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13th Mar 2024

Man discovers headaches caused by parasite in his brain from not cooking crispy bacon

Charlie Herbert

A man who ended up in hospital with awful migraines was told they were caused by a parasite in his brain, which researchers believe entered his body because he was eating undercooked bacon.

The anonymous 52-year-old from the US went to the doctors after his usual migraines became gradually worse over four months.

The migraines had become more frequent, severe and unresponsive to medication, according to a study in the American Journal of Case Reports.

He ended up being admitted to hospital, where CT scans revealed several fluid-filled sacs in the brain, called cystic foci.

The study said that cysticercosis cyst antibody tests returned positive, and the man was diagnosed with neurocysticercosis. This is a form of the parasitic tissue infection caused by larval cysts of the pork tapeworm found in the brain, the Centers for Disease Control and Prevention (CDC) says.

The CDC explains that cysticercosis is usually contracted after a person ingests larval cysts from infected faeces, typically caused by lack of handwashing.

The disease is most commonly found in the poorer, developing countries due to poor sanitation, but the man had not recently travelled to any high-risk areas.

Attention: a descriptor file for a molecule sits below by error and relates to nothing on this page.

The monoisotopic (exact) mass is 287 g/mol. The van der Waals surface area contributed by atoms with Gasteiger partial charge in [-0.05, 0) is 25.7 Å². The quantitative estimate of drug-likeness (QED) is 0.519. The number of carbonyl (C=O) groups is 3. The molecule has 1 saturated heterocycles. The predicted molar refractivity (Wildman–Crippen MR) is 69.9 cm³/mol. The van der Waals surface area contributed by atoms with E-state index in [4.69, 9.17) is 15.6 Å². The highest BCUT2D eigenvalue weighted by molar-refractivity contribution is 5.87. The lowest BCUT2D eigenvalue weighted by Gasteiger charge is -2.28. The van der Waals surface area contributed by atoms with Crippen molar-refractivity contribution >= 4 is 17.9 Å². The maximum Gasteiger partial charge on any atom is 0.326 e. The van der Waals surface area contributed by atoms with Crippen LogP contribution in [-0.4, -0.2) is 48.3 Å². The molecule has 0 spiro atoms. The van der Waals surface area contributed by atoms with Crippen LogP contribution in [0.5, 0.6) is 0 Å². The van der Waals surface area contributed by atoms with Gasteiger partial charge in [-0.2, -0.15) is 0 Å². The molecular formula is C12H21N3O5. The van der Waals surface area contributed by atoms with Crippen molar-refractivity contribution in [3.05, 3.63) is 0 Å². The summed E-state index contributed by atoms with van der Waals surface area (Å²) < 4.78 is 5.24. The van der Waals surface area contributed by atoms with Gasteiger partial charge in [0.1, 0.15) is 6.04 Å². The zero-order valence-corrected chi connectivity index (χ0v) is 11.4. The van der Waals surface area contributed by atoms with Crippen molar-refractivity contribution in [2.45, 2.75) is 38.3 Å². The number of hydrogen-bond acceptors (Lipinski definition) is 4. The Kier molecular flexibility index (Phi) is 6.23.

Symptoms of neurocysticercosis included headaches and seizures

Doctors realised the only connection to neurocysticercosis that the patient had was his “habit of eating lightly cooked, non-crispy bacon most of his life.”

The report concluded: “It can only be speculated, but given our patient’s predilection for undercooked pork and benign exposure history, we favor that his cysticercosis was transmitted via autoinfection after improper handwashing after he had contracted taeniasis himself from his eating habits.”

The man ended up being successfully treated with anti-parasitic and anti-inflammatory medication.

The study could have significant implications, as it had previously been deemed “very rare” patients in the US to contract neurocysticercosis.

“It is historically very unusual to encounter infected pork in the United States, and our case may have public health implications,” the report stated.

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